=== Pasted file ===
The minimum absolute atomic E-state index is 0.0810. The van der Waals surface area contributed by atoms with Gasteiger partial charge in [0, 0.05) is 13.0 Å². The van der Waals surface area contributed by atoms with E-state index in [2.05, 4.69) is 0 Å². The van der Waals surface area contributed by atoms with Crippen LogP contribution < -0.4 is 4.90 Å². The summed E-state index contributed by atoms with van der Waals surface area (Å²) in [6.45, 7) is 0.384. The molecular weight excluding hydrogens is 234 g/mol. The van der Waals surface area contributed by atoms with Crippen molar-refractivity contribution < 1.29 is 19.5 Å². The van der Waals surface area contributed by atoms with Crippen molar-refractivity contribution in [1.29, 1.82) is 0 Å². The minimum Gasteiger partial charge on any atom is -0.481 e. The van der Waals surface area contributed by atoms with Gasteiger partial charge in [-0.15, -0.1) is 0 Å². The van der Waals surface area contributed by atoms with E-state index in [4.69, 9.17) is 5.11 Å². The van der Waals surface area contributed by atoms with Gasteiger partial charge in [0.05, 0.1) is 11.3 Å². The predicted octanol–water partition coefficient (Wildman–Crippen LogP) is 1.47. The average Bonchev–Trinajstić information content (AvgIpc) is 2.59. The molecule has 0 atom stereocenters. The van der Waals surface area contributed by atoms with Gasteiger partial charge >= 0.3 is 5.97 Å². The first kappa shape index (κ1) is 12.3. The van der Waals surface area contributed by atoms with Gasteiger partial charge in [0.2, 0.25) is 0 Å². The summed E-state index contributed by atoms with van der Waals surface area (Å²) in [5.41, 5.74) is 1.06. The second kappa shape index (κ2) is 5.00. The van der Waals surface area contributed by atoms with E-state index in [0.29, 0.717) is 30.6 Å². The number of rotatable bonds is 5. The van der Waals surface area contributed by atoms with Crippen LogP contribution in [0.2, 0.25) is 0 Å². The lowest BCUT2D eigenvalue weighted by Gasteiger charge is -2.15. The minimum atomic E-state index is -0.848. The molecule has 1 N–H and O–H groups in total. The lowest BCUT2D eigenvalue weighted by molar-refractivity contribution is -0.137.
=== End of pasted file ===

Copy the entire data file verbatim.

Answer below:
The minimum absolute atomic E-state index is 0.0810. The van der Waals surface area contributed by atoms with Gasteiger partial charge in [0, 0.05) is 13.0 Å². The van der Waals surface area contributed by atoms with E-state index in [2.05, 4.69) is 0 Å². The van der Waals surface area contributed by atoms with Crippen LogP contribution < -0.4 is 4.90 Å². The summed E-state index contributed by atoms with van der Waals surface area (Å²) in [6.45, 7) is 0.384. The molecular weight excluding hydrogens is 234 g/mol. The van der Waals surface area contributed by atoms with Crippen molar-refractivity contribution < 1.29 is 19.5 Å². The van der Waals surface area contributed by atoms with Crippen molar-refractivity contribution in [1.29, 1.82) is 0 Å². The minimum Gasteiger partial charge on any atom is -0.481 e. The van der Waals surface area contributed by atoms with Gasteiger partial charge in [-0.15, -0.1) is 0 Å². The van der Waals surface area contributed by atoms with E-state index in [4.69, 9.17) is 5.11 Å². The van der Waals surface area contributed by atoms with Gasteiger partial charge in [0.05, 0.1) is 11.3 Å². The predicted octanol–water partition coefficient (Wildman–Crippen LogP) is 1.47. The average Bonchev–Trinajstić information content (AvgIpc) is 2.59. The molecule has 0 atom stereocenters. The van der Waals surface area contributed by atoms with Gasteiger partial charge >= 0.3 is 5.97 Å². The first kappa shape index (κ1) is 12.3. The van der Waals surface area contributed by atoms with Gasteiger partial charge in [0.2, 0.25) is 0 Å². The summed E-state index contributed by atoms with van der Waals surface area (Å²) in [5.41, 5.74) is 1.06. The second kappa shape index (κ2) is 5.00. The van der Waals surface area contributed by atoms with E-state index in [0.29, 0.717) is 30.6 Å². The number of rotatable bonds is 5. The van der Waals surface area contributed by atoms with Crippen LogP contribution in [0.2, 0.25) is 0 Å². The lowest BCUT2D eigenvalue weighted by Gasteiger charge is -2.15. The minimum atomic E-state index is -0.848. The molecule has 1 N–H and O–H groups in total. The lowest BCUT2D eigenvalue weighted by molar-refractivity contribution is -0.137.